The Big Brains at Disney and Pixar Animation HQ tried recently to trademark the term "Dia de los Muertos" – Day of the Dead – so they could co-opt it for marketing an upcoming Pixar film about the Day of the Dead celebrations. We're sure it'll be a completely adorable rendition of the traditional Mexican holiday in which people gather to celebrate their dead friends, relatives and ancestors. And we are certain the company would have portrayed the cultural traditions and iconography associated with Day of the Dead and the Mexican people with extreme sensitivity (see: Pocahontas, Mulan, The Princess and the Frog, etc.).
Apparently, after a massive social media backlash, Disney changed its mind and has withdrawn its trademark app, which would have allowed them to plaster their own rendition of Day of the Dead imagery on everything from coffee mugs to toiletries to backpacks and snowglobes. (OC Weekly lists the kinds of things Disney hoped to trademark in this blog post.)
In honor of their culturally insensitive blunder, we've come up with a list of other cultures that Disney might want to consider using for future plot lines – ones that are populated by people who are maybe a little less sensitive to their portrayals in the media and who might actually embrace a Disney co-optification of their icons for marketing and promotions. Hell, if you ask them nicely, they might even tattoo Disney's logos to their foreheads.
Honestly, what is more Disney than a culture that claims to embrace "all walks of life" as juggalos do? Our hero would be a woman, feeling lost in the world until she encounters juggalos who show her you don't need anybody else when you've got a face-painted family. Whoop! Whoop!
2. THE REDNECKS
With locavore movements and a popular focus on family-owned farms, now would be the perfect time for Disney to create the Gretchen Wilson version of a princess, a girl-next-door who's wild and just looking for a man to put her in her place. I mean, that's what happened in The Little Mermaid, right? Part of your wooooorld.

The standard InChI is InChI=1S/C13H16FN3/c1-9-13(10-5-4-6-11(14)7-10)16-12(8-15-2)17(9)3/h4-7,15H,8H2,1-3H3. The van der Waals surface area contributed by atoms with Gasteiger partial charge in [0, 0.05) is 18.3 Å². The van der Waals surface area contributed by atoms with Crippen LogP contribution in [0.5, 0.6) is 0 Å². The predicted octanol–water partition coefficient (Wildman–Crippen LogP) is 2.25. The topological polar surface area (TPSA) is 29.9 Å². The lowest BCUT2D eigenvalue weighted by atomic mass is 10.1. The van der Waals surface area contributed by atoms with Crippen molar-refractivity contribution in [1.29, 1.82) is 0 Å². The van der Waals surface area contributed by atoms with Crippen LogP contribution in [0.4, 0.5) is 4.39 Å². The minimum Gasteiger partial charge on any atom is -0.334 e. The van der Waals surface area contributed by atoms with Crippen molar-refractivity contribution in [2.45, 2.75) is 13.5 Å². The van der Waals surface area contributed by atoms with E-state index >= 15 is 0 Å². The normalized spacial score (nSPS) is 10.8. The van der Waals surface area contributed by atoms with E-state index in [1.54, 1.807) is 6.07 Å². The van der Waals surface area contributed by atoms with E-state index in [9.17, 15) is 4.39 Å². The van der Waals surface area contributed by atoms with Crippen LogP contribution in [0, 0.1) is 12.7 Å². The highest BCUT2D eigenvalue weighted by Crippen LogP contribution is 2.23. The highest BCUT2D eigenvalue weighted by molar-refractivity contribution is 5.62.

3. THE FREEGANS
As Aladdin proved, there is no shame in rummaging through the trash for food or squatting when you don't have a place to lay your head, but of course, our freegan princess would have a much happier ending than the streetrat because she would show others how to fight the evil of corporations. And she wouldn't need to rule Agrabah on high to convert a legion of followers away from the mind control of consumer culture sorcery. Just maybe a little Disney magic.
4. THE GOTHS
Obviously, Disney has done the whole goth thing to death with The Nightmare Before Christmas, but they tucked it away like a monster under Touchstone Pictures' bed of work, and it's probably about time that they gave into a little darkness to cast a sulking princess who charms the world in spite of their preconceptions by delivering honest criticisms in a dry monotone that help everyone in town change for the better. Like Belle did in Beauty and the Beast, only minus that godawful gold dress.
5. THE DUDE BROS
A young frosh pledges a fraternity for the first time and discovers that it's really hard to chug beers, do bros' homework and be cool ... until he meets PledgeMaster Kopnick, who teaches him that there's more to hazing than meets the eye. A true coming-of-age story.
We welcome readers to submit letters regarding articles and content in Orlando Weekly. Letters should be a minimum of 150 words, refer to content that has appeared on Orlando Weekly, and must include the writer's full name, address, and phone number for verification purposes. No attachments will be considered. Writers of letters selected for publication will be notified via email. Letters may be edited and shortened for space.
Email us at [email protected].
Support Local Journalism.
Join the Orlando Weekly Press Club
Local journalism is information. Information is power. And we believe everyone deserves access to accurate independent coverage of their community and state. Our readers helped us continue this coverage in 2020, and we are so grateful for the support.
Help us keep this coverage going in 2021. Whether it's a one-time acknowledgement of this article or an ongoing membership pledge, your support goes to local-based reporting from our small but mighty team.
Join the Orlando Weekly Press Club for as little as $5 a month.
Subscribe now to get the latest news delivered right to your inbox.